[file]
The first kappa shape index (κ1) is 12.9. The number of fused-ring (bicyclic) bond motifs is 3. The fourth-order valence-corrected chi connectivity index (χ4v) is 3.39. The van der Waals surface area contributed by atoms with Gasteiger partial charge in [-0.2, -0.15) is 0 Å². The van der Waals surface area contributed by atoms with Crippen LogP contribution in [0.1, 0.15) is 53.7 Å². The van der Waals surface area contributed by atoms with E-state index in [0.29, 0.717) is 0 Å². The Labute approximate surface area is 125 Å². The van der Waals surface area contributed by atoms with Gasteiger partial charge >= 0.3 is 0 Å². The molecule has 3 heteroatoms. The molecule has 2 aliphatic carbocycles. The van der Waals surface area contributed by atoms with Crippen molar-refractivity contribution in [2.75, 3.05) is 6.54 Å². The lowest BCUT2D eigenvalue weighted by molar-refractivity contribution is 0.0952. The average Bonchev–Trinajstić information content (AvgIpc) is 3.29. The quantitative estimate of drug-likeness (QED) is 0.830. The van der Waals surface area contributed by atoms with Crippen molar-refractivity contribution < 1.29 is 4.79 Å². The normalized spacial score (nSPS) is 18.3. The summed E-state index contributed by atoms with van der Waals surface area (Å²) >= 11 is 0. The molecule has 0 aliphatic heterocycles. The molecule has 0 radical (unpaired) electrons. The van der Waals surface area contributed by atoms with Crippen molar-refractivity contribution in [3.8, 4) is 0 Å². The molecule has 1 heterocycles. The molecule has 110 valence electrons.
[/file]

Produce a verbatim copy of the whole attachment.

The first kappa shape index (κ1) is 12.9. The number of fused-ring (bicyclic) bond motifs is 3. The fourth-order valence-corrected chi connectivity index (χ4v) is 3.39. The van der Waals surface area contributed by atoms with Gasteiger partial charge in [-0.2, -0.15) is 0 Å². The van der Waals surface area contributed by atoms with Crippen LogP contribution in [0.1, 0.15) is 53.7 Å². The van der Waals surface area contributed by atoms with E-state index in [0.29, 0.717) is 0 Å². The Labute approximate surface area is 125 Å². The van der Waals surface area contributed by atoms with Gasteiger partial charge >= 0.3 is 0 Å². The molecule has 3 heteroatoms. The molecule has 2 aliphatic carbocycles. The van der Waals surface area contributed by atoms with Crippen molar-refractivity contribution in [2.75, 3.05) is 6.54 Å². The lowest BCUT2D eigenvalue weighted by molar-refractivity contribution is 0.0952. The average Bonchev–Trinajstić information content (AvgIpc) is 3.29. The quantitative estimate of drug-likeness (QED) is 0.830. The van der Waals surface area contributed by atoms with Crippen molar-refractivity contribution < 1.29 is 4.79 Å². The normalized spacial score (nSPS) is 18.3. The summed E-state index contributed by atoms with van der Waals surface area (Å²) >= 11 is 0. The molecule has 0 aliphatic heterocycles. The molecule has 0 radical (unpaired) electrons. The van der Waals surface area contributed by atoms with Crippen molar-refractivity contribution in [3.8, 4) is 0 Å². The molecule has 1 heterocycles. The molecule has 110 valence electrons.